Six organisations representing life sciences and health clusters in Europe and Australia have signed a business development agreement today at BIO International Convention 2016 in San Francisco.
The agreement is designed to fast-track business results for companies and solve a common problem for small-to-medium enterprises (SMEs) – landing in new markets.
The organisations are from five regions: Adelaide (Australia), Catalonia (Spain), Auvergne-Rhone Alpes Region (France), Bavaria (Germany) and Piedmont (Italy).
The two Australian organisations, BioSA and Health Industries South Australia, signed the agreement on behalf of over 100 health industries companies and research organisations in Adelaide, a city with a growing health and life sciences sector.
“Everyone has been working very hard to deliver this agreement and I’m glad it has been finalised here at BIO 2016,” said Health Industries South Australia chief executive Marco Baccanti.
“This cooperative effort will deliver real, practical results for companies and research organisations across all our regions, and is particularly exciting for Adelaide as it focuses on growing its health industries.”
“This agreement will benefit South Australian companies targeting European markets enabling them to create networks for potential commercialisation partners and customers,” said Dr Meera Verma, Acting chief executive of BioSA.
“It will facilitate exports, research collaboration and commercial outcomes and provide opportunities for job creation within the high-tech health sector in South Australia.”
The four European clusters – Biocat (Catalonia, Spain), BioM (Bavaria, Germany), bioPmed (Piedmont, Italy) and Lyonbiopole (Auvergne-Rhone Alpes, France) – form bioXclusters PLUS alliance.
This super cluster comprises more than 3,300 SMEs, focusing on drug development, healthcare and medical technology.
This initiative is co-funded by the European Union’s COSME programme.
The EU's Ambassador to Australia, Sem Fabrizi, said the COSME programme supports SME competitiveness by facilitating internationalisation and creating a single European entry point for global players, including from Australia, in the life sciences health sector.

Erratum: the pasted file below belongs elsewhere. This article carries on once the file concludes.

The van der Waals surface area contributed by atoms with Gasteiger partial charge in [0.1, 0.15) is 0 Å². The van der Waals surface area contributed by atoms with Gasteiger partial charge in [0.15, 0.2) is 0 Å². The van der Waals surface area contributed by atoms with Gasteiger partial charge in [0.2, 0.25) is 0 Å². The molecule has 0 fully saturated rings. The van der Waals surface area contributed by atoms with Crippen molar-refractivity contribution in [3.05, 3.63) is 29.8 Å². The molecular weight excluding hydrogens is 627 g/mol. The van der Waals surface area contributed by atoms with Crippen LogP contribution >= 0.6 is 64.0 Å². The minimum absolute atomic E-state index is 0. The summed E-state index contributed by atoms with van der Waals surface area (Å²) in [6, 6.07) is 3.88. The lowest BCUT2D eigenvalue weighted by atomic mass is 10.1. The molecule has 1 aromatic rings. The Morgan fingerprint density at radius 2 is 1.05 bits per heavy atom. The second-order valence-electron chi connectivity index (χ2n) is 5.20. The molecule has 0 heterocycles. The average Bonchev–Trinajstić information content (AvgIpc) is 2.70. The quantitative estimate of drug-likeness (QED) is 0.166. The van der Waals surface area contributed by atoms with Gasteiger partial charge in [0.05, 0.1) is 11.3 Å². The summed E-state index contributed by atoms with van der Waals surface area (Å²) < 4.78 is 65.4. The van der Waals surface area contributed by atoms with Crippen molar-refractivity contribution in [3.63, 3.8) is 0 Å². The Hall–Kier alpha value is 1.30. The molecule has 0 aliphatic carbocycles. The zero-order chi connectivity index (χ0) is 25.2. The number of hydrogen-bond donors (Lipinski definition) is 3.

"The EU is the world's largest economy and has allocated more than A$3.5 billion over seven years for the COSME programme," said Ambassador Fabrizi. "This agreement is another welcome development in the ever deepening economic ties between the EU and Australia."
“Australia is an interesting business place for companies in Europe. In particular, this agreement will provide an easier direct access to academic and clinical research,” said BioM CEO Professor Dr Horst Domdey.
BioPmed Vice President Fabrizio Conicella is eyeing markets in Australia and beyond.
“Asia-Pacific is the fastest-growing healthcare market in the world, and it makes sense for European companies to target these markets from Australia,” said Mr Conicella.
The agreement will deliver opportunities across Europe and Australia, helping create connections between businesses, clinical research institutions and hospitals.
“Having strong connections to businesses in South Australia will be great for Catalan life sciences companies looking to commercialise their IP,” said Biocat CEO Dr Albert Barbera.
Lyonbiopole CEO Florence Agostino-Etchetto said ICT applied to healthcare is a fast growing sector.
“Australia has a strong focus on big data and AI research and companies in Lyon will be able to tap into this,” said Ms Agostino-Etchetto.